For a while now, the Digital Revolution has been industrialising creative production: with the advent of AI-based systems, it is now industrialising creativity itself.
Historically, creative production has been restricted by limits on resources, on talent and on the time required by humans to create something. Wealth—and ours is the wealthiest society by far that there has ever been—has steadily eroded these limits.
Resources—whether of materials, of developed creative skills, or for supporting ‘creators’ and distributing and marketing their creative goods—have become increasingly abundant. Our wealth, acting upon our vast population, has released a flood of human creativity, making a lifestyle as a creator viable for many; our appetite for creative goods is insatiable. The Digital Revolution has also supplied creators with new tools and direct, fast connections to distribute their creations: even a child, sitting in their bedroom, can now create pictures, music, writing, video and share them worldwide at the speed of light. We may well be living through a New Renaissance.
But, though these new digital tools have widely enabled creative output and are greatly amplifying the abilities of creators, the inherent limit of ‘human time’ has resulted in only a geometric growth in productivity. Emerging AI systems, however, are now pushing the ‘envelope of digitisation’ up to the border of human creative imagination and are even making incursions into that ‘sacred realm’. Because processes within the digitisation envelope are indefatigable and can be continuously accelerated by technology, AI systems are breaking through the limit of human time into machine time; the resulting rise in creative output will be exponential.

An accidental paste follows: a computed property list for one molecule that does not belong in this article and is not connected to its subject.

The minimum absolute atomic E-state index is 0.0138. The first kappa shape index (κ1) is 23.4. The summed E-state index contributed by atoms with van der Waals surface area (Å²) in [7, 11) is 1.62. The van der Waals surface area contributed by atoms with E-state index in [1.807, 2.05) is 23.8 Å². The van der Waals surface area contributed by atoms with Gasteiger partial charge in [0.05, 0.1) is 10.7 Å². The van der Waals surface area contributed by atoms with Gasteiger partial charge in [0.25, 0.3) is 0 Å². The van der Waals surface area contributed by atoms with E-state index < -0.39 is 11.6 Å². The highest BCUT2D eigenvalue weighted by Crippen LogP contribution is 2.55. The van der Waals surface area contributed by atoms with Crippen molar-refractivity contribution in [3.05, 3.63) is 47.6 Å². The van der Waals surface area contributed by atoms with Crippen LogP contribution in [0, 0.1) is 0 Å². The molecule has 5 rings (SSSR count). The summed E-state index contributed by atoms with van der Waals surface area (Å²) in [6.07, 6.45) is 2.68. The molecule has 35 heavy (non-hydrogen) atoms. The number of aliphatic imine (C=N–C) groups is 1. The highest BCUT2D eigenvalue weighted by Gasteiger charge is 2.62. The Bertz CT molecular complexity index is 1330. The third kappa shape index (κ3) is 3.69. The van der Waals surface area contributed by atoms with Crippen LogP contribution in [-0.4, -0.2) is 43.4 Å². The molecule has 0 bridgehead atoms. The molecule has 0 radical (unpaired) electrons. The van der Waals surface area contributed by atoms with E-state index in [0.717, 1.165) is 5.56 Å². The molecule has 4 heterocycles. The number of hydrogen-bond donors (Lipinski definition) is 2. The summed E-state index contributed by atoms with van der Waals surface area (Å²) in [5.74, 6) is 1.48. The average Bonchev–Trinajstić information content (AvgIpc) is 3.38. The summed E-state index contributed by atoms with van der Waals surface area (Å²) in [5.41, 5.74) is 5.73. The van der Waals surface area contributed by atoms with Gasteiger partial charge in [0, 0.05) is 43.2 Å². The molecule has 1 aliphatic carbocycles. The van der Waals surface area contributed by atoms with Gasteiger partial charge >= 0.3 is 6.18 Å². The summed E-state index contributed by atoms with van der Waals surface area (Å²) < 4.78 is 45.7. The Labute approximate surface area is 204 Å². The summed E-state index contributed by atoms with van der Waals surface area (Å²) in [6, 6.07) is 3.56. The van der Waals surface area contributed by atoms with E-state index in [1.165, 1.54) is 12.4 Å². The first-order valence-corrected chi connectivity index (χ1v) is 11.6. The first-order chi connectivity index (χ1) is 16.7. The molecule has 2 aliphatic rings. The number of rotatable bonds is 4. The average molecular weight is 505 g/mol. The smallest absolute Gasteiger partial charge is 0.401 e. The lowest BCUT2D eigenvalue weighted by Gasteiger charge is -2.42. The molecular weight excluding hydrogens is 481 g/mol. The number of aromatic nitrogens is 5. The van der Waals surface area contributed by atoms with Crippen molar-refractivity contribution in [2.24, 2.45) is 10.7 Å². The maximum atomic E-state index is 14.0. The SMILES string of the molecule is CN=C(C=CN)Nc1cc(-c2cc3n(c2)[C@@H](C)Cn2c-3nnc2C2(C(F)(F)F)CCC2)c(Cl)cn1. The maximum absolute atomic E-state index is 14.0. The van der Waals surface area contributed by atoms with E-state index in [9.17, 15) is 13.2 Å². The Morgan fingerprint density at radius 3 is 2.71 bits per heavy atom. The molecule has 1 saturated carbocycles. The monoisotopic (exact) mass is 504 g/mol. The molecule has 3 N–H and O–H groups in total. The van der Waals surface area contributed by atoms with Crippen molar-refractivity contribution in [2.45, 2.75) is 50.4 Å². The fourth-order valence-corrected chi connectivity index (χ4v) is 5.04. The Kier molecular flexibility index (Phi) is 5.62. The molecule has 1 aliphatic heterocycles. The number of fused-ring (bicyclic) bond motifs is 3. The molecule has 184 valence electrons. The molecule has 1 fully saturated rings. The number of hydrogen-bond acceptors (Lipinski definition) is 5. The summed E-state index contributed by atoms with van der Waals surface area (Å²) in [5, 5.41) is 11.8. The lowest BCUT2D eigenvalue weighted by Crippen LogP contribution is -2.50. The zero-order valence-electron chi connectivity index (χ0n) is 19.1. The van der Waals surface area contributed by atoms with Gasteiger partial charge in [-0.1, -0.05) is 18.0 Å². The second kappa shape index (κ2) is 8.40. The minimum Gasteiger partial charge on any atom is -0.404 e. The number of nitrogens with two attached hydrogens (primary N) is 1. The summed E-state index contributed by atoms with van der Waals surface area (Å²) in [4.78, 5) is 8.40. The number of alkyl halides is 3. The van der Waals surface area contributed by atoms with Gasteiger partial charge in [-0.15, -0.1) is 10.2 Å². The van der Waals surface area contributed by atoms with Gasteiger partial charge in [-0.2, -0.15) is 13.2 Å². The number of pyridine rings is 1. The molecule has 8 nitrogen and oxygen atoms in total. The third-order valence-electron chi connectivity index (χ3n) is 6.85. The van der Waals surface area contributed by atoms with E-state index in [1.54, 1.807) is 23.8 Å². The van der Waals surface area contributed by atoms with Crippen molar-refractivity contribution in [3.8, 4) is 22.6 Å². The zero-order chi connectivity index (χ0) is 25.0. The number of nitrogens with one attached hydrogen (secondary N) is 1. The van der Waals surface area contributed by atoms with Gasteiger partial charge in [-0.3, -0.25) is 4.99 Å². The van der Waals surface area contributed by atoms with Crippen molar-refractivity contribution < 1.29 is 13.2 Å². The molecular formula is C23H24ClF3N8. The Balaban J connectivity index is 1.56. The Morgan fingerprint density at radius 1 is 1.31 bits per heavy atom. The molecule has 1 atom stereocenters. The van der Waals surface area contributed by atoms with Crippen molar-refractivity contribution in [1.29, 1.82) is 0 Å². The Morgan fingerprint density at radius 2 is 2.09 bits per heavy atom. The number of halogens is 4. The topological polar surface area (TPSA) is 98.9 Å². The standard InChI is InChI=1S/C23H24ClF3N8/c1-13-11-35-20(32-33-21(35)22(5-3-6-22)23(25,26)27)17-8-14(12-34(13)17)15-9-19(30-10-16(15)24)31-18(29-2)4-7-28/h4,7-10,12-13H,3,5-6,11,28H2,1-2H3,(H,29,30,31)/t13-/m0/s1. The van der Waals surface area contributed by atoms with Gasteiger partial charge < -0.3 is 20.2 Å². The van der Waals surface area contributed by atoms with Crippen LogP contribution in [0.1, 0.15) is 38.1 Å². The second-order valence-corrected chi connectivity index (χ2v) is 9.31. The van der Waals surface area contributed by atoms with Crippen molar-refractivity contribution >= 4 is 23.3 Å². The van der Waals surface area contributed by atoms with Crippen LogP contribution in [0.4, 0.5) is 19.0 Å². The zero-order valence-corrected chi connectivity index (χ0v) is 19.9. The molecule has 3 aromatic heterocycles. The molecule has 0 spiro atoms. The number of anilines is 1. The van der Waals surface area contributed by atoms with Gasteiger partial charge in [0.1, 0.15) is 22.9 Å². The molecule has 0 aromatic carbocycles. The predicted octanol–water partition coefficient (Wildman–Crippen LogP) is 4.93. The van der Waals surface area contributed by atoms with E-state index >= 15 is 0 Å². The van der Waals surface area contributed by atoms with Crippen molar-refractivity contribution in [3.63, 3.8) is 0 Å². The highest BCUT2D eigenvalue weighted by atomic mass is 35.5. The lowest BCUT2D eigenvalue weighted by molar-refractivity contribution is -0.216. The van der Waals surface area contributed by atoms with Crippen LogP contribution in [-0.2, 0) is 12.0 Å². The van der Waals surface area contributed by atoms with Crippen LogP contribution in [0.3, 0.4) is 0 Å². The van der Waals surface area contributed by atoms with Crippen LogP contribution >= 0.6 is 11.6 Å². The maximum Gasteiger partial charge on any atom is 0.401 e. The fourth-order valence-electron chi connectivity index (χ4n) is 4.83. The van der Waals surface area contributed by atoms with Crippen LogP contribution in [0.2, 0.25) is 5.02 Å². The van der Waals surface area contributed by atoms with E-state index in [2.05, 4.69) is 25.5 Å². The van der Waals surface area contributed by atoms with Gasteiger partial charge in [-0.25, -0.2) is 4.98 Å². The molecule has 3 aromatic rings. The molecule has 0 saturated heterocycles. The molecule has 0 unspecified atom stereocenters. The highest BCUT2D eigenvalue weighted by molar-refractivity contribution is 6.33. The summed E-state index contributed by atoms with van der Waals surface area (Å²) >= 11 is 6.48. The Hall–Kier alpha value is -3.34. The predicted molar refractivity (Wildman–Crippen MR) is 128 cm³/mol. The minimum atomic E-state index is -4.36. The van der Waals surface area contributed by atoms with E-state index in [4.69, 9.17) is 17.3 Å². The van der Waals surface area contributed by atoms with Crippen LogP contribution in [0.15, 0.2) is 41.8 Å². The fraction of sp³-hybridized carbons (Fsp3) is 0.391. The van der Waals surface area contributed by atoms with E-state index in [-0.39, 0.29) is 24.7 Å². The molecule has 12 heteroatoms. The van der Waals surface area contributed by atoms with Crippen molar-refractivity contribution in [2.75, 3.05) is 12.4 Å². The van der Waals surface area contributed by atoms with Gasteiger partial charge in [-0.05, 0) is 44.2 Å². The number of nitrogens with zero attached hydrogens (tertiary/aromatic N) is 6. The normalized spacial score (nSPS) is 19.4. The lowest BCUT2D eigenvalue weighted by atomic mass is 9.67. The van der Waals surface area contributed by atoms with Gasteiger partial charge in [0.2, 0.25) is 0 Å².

the disappearing value of photographs: an object lesson
The more photographs we take, the less we look at them, though, ironically, we see more photographs than ever before; the number of photographs demanding our attention has increased so fast that, even were we to spend every waking second peering at them, there are always more to look at. It has become harder and harder to linger on a single photograph. The more photographs there are, the more worthless each becomes.
Industrialisation has greatly increased the availability of ‘things’—both necessities and luxuries. The resulting abundance—if we ignore the attendant costs of climate change, pollution, ecological degradation, species extinction etc—has improved the lives and enriched the life possibilities of ever more people. Industrialisation of creativity is similarly going to produce an abundance of creative products. Whereas an abundance of necessities may be seen as a blessing for humanity, an abundance of creative products is likely to be a disaster. The AI systems will industrialise the skills that creators once acquired through years of practice, and the possessors of such skills, so recently indispensable to the creative industries, are like weavers were at the dawn of machine looms. As for the creative products themselves, like digital photographs, their abundance must surely make them increasingly disposable.
the sting in the tail
Though it is destroying our world, the industrialisation of things at least has provided us with food and clothes and houses, making so many of our lives richer: by contrast, the industrialisation of our creativity—bought at the same price—is raising a tsunami of creative ouput that, by its very abundance, will wash away the scarcity that was one of its chief values to us
adjunct: NFTs an absurd pretence at scarcity in abundance
NFTs were already absurd when they sought to persuade people that a digital object—copies of which are identical to the original—could somehow replicate the scarcity of, say, an oil painting by attaching an unique cryptographic label to what is effectively an infinite series—how much more so are they when digital objects will be so abundant as to become nearly valueless?